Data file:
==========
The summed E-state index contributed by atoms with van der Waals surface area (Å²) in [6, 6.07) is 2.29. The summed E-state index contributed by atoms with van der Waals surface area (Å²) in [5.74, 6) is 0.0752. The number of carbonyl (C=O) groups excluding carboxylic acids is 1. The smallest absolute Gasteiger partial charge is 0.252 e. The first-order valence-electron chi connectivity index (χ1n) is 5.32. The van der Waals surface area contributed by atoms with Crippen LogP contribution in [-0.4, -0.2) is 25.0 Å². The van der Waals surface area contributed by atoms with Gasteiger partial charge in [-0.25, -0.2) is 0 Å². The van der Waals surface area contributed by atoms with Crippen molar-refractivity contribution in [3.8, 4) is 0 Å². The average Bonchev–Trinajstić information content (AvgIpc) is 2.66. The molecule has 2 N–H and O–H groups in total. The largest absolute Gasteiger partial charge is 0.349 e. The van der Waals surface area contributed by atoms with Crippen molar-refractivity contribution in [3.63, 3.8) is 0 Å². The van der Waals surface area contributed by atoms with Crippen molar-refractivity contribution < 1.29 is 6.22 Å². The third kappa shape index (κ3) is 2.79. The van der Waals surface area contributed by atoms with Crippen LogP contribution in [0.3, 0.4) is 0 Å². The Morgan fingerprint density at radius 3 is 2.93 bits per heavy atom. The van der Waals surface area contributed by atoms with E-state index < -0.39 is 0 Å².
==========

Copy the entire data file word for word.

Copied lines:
The summed E-state index contributed by atoms with van der Waals surface area (Å²) in [6, 6.07) is 2.29. The summed E-state index contributed by atoms with van der Waals surface area (Å²) in [5.74, 6) is 0.0752. The number of carbonyl (C=O) groups excluding carboxylic acids is 1. The smallest absolute Gasteiger partial charge is 0.252 e. The first-order valence-electron chi connectivity index (χ1n) is 5.32. The van der Waals surface area contributed by atoms with Crippen LogP contribution in [-0.4, -0.2) is 25.0 Å². The van der Waals surface area contributed by atoms with Gasteiger partial charge in [-0.25, -0.2) is 0 Å². The van der Waals surface area contributed by atoms with Crippen molar-refractivity contribution in [3.8, 4) is 0 Å². The average Bonchev–Trinajstić information content (AvgIpc) is 2.66. The molecule has 2 N–H and O–H groups in total. The largest absolute Gasteiger partial charge is 0.349 e. The van der Waals surface area contributed by atoms with Crippen molar-refractivity contribution in [3.63, 3.8) is 0 Å². The van der Waals surface area contributed by atoms with Crippen molar-refractivity contribution < 1.29 is 6.22 Å². The third kappa shape index (κ3) is 2.79. The van der Waals surface area contributed by atoms with Crippen LogP contribution in [0.3, 0.4) is 0 Å². The Morgan fingerprint density at radius 3 is 2.93 bits per heavy atom. The van der Waals surface area contributed by atoms with E-state index < -0.39 is 0 Å².